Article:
Conservatives have repeatedly protested how The New York Times "Bestseller List" doesn't live up to its name. The newest example came from Sean Davis of The Federalist, and the book in question is Justice On Trial by Mollie Hemingway (of The Federalist) and Carrie Severino. The book about the Kavanaugh confirmation shot to #1 on Amazon, but the Times was playing games....again.
Novelist John Irving heaved up “The Anti-Abortion Crusade’s Cruel History” onto the op-ed page of Monday’s New York Times. The text box provided this melodramatic slander: “Abortion opponents don’t care about an unwanted child or the mother.” That smear is repeated in Irving’s text. That tired bit of abuse skips a rather obvious point: That keeping the child from being killed is certainly an excellent start toward “caring” for it, as opposed to aborting it. While it’s not a perfect corollary between pro-life and pro-choice, studies indicate that “red states” residents are more generous givers than those of “blue states.”
Something fascinating happened in The New York Times Book Review on Sunday. They offered five separate reviews of books by "conservatives," even as they continued to ignore the number-one nonfiction book at the top of their own Best Sellers list: Unfreedom of the Press by Mark Levin.
After months of hard work, Media Research Center founder and president Brent Bozell and director of media analysis Tim Graham have a new book out Tuesday titled Unmasked: Big Media's War Against Trump. Bozell and Graham bring all the MRC's research to bear on how the "objective press" used every tool in its toolbox to keep Donald Trump from becoming the President of the United States -- or remaining in that job.
New York Times reporter Peter Baker managed to peel himself away from the Mueller report long enough to lavish almost 1,400 words on a biography of the late first lady Barbara Bush, The Matriarch, on Thursday: “To Barbara Bush, Donald Trump Represented ‘Greed, Selfishness.’ The story’s text box expanded the argument: “Because of Mr. Trump, Mrs. Bush gave up on her party.” Baker reveled in Barbara Bush’s hostility toward Trump, and Nancy Reagan.
New York Times reporter Penelope Green filed an ostensible news story that read more like an earnest undergraduate paper (full of lines sure to mortify when read later) celebrating “second-wave” feminist Carol Gilligan: “Healing a Rupture That Spawns Patriarchy -- Carol Gilligan talks about male privilege, women’s silence, listening and lifting new voices.” Green's "news" story sounds more like an embarrassingly overwritten undergrad paper: "Incidentally, the “cleaning house” that Ms. Kondo teaches is exactly what many want to do with the patriarchy."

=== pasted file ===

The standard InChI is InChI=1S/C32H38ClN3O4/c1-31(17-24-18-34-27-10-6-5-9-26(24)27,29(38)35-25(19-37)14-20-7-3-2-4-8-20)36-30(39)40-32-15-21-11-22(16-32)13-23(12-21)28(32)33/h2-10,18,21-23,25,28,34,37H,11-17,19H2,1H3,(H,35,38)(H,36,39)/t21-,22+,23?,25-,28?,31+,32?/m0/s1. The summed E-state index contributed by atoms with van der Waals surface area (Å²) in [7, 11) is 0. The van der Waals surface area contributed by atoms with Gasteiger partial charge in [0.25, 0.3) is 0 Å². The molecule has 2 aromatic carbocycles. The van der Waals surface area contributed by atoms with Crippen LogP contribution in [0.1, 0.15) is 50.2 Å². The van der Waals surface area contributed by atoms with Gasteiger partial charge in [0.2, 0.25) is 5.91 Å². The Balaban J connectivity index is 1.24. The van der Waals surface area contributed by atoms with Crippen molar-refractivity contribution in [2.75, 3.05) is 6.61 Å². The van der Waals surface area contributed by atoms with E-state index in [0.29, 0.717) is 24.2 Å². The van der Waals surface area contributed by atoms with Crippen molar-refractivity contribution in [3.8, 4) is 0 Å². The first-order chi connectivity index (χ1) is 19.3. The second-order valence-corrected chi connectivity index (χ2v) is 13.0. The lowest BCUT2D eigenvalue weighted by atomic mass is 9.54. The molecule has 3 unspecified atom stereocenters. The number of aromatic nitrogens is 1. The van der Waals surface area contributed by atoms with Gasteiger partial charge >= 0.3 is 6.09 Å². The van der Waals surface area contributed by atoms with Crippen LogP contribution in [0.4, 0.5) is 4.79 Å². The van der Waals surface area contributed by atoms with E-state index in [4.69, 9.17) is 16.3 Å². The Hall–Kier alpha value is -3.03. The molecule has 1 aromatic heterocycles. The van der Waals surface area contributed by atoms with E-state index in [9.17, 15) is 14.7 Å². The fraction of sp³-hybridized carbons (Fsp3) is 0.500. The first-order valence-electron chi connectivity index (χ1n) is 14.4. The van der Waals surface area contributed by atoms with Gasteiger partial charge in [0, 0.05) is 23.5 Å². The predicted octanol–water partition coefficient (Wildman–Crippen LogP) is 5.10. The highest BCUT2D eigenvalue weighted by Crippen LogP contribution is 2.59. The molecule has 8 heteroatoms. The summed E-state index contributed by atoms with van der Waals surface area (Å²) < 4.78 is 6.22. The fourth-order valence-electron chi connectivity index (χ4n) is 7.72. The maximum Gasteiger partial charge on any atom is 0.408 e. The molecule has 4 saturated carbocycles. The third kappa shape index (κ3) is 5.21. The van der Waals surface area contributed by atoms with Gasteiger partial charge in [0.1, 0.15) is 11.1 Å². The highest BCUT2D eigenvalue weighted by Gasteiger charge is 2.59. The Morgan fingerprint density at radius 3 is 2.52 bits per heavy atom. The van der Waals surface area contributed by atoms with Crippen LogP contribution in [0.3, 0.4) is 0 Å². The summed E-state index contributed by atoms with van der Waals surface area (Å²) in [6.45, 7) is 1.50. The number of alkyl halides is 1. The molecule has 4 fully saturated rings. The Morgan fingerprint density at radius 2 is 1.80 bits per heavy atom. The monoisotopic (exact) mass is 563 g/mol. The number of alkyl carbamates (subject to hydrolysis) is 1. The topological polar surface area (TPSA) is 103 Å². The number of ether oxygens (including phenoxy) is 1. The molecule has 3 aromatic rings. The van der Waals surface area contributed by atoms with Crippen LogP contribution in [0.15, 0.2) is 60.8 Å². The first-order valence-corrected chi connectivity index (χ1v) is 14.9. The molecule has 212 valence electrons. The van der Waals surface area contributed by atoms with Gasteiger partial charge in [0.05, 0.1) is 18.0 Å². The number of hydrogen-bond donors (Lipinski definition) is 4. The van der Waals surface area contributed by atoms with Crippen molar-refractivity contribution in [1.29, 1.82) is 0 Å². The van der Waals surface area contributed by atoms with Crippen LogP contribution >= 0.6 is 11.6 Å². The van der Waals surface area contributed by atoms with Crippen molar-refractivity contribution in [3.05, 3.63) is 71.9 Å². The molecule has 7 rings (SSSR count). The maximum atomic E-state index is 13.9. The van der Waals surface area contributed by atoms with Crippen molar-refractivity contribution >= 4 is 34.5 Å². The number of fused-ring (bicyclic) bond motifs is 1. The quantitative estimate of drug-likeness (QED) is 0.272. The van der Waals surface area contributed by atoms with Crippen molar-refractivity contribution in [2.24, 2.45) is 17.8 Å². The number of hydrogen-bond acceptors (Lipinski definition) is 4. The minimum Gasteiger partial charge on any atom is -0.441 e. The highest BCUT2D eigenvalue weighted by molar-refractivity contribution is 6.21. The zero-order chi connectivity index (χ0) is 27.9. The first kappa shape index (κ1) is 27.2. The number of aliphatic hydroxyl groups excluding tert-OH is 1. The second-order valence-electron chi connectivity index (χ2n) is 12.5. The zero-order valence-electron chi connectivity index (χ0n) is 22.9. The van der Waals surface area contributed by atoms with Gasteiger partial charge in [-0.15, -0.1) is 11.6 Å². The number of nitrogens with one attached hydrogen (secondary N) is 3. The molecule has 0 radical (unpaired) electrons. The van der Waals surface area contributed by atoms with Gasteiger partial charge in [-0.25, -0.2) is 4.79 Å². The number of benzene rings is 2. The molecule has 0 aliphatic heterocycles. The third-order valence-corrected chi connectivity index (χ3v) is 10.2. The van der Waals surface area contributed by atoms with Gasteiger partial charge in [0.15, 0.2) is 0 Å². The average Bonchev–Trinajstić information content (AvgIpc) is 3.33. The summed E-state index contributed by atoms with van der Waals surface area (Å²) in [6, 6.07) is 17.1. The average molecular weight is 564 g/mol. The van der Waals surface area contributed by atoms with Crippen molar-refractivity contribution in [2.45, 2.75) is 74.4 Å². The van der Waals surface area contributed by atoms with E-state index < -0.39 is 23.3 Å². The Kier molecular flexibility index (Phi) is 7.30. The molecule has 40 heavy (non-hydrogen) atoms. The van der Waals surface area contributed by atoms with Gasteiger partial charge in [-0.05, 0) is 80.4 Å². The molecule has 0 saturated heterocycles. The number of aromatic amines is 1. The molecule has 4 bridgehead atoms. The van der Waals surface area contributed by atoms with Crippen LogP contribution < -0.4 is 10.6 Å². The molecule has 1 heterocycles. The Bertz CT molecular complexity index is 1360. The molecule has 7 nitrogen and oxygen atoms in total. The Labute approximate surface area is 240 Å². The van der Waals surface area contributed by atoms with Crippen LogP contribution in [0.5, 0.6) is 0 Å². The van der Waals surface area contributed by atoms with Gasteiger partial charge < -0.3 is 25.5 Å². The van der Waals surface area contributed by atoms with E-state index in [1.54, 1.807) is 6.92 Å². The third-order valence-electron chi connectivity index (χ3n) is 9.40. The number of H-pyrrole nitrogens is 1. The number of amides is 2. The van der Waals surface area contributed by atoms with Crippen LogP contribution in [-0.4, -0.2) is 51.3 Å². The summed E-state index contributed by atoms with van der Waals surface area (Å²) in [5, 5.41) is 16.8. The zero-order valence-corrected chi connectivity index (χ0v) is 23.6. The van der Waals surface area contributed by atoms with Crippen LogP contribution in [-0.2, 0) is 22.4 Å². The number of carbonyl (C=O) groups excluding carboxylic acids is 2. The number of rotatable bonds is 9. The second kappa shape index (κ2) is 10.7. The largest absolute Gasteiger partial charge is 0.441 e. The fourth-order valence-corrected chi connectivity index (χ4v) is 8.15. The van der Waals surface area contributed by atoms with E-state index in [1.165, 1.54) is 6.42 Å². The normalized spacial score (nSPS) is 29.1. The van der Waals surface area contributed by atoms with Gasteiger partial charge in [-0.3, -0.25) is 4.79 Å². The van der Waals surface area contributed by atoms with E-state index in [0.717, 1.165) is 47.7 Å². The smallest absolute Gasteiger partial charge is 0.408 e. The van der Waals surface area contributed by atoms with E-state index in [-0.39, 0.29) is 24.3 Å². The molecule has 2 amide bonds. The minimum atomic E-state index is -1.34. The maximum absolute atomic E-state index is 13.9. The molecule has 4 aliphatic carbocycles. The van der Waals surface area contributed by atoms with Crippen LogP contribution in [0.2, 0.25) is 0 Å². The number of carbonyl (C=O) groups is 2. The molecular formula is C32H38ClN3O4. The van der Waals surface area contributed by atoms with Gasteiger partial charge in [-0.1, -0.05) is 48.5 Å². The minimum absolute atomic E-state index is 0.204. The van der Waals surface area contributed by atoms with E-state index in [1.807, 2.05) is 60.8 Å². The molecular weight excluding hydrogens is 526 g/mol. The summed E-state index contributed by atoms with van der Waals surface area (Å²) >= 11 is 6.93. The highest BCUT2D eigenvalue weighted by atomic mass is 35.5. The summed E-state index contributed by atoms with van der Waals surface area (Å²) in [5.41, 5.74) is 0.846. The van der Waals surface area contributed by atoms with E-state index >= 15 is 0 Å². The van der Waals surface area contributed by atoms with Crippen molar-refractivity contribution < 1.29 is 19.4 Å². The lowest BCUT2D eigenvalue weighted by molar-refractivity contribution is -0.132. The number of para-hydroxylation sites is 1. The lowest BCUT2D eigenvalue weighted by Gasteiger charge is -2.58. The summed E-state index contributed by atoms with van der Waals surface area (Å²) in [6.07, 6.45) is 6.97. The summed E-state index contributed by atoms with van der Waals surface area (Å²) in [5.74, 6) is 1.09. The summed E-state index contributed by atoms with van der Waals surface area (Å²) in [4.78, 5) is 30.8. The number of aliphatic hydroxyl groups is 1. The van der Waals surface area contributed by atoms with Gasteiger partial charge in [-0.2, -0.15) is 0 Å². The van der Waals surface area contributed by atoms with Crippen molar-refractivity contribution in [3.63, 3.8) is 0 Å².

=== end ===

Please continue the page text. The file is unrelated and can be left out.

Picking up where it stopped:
Is the New York Times book review truly a haven of centrism and neutrality? Lara Takenaga talked to Book Review editor Pamela Paul (Times Book Review editor since 2013) and section staffers Gregory Cowles and Barry Gewen. The piece was posted online in October 2018 but not printed until this week: “‘Political Switzerland’ for Books.” The “Switzerland” quip is from Paul, referring to the section's supposed ideological objectivity and neutrality. But a glance at any Times’ book review section (from either before or after Paul’s editorship) renders that assertion laughable.
With much fanfare from the Associated Press and the CNN Public Relations team — err, Media team, it was announced Thursday that CNN chief White House correspondent, carnival barker, and pompous newsman Jim Acosta will be releasing a book on June 11 entitled The Enemy of the People: A Dangerous Time to Tell the Truth in America. Yes, really.
Unfortunately, actress Alyssa Milano is back in the news again … again, and this time her activism seems to have taken on a new more insidious form. Parents be warned, the #metoo champion and physical embodiment of Brett Kavanaugh hatred has just signed a deal for a new line of children’s books that promote a healthy dose of progressive activism.
Entertainment Weekly’s 2018 year-end double issue wasn’t as politicized and anti-Trump as the 2017 edition, but it contained this stark contrast, a “Worst Books of 2018” sidebar mocking a Christian book author's "cultural appropriation" and "white privilege," that shared the page with an homage to former First Lady Michelle Obama and her autobiography Becoming.
Washington Post nonfiction book critic Carlos Lozada underlined how well he matches his paper's red-hot hatred of the current president in his list of the "most memorable books I read in 2018." Cable-news personalities made the list, both good (CNN's Amanda Carpenter) and bad (Fox host Jeanine Pirro).
Saturday’s New York Times featured unhidden, extraneous hostility toward the president’s reading habits, in a snarky story more fitting to Sunday Styles or the opinion section then the news section. In “Books Trump Can Praise Without Reading a Word,” Katie Rogers quickly termed pro-Trump books from the likes of Jeanine Pirro and Gregg Jarrett to be “conspiracy theory.” It marks a 180 degree tilt from how the paper regularly praised President Barack Obama for... reading.